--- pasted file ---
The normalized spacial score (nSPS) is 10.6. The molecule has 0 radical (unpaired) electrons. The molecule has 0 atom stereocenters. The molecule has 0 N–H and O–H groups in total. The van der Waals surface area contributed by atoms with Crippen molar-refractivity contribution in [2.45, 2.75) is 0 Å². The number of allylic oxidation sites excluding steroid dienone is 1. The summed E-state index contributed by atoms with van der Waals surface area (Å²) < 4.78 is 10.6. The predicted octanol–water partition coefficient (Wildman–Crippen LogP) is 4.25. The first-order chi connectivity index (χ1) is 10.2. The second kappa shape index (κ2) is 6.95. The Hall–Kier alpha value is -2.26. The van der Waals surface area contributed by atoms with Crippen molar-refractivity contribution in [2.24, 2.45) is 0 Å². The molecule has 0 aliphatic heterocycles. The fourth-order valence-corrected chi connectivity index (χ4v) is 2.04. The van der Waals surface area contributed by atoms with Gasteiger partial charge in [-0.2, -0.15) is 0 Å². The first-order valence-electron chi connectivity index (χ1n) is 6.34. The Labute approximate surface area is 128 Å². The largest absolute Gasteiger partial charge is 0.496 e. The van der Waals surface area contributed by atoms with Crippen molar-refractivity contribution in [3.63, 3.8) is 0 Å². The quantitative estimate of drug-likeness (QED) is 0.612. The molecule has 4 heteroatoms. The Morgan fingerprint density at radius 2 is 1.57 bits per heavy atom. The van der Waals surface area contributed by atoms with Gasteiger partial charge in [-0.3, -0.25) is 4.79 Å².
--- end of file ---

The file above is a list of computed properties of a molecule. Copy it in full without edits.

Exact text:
The normalized spacial score (nSPS) is 10.6. The molecule has 0 radical (unpaired) electrons. The molecule has 0 atom stereocenters. The molecule has 0 N–H and O–H groups in total. The van der Waals surface area contributed by atoms with Crippen molar-refractivity contribution in [2.45, 2.75) is 0 Å². The number of allylic oxidation sites excluding steroid dienone is 1. The summed E-state index contributed by atoms with van der Waals surface area (Å²) < 4.78 is 10.6. The predicted octanol–water partition coefficient (Wildman–Crippen LogP) is 4.25. The first-order chi connectivity index (χ1) is 10.2. The second kappa shape index (κ2) is 6.95. The Hall–Kier alpha value is -2.26. The van der Waals surface area contributed by atoms with Crippen molar-refractivity contribution in [2.24, 2.45) is 0 Å². The molecule has 0 aliphatic heterocycles. The fourth-order valence-corrected chi connectivity index (χ4v) is 2.04. The van der Waals surface area contributed by atoms with Gasteiger partial charge in [-0.2, -0.15) is 0 Å². The first-order valence-electron chi connectivity index (χ1n) is 6.34. The Labute approximate surface area is 128 Å². The largest absolute Gasteiger partial charge is 0.496 e. The van der Waals surface area contributed by atoms with Crippen molar-refractivity contribution in [3.63, 3.8) is 0 Å². The quantitative estimate of drug-likeness (QED) is 0.612. The molecule has 4 heteroatoms. The Morgan fingerprint density at radius 2 is 1.57 bits per heavy atom. The van der Waals surface area contributed by atoms with Gasteiger partial charge in [-0.3, -0.25) is 4.79 Å².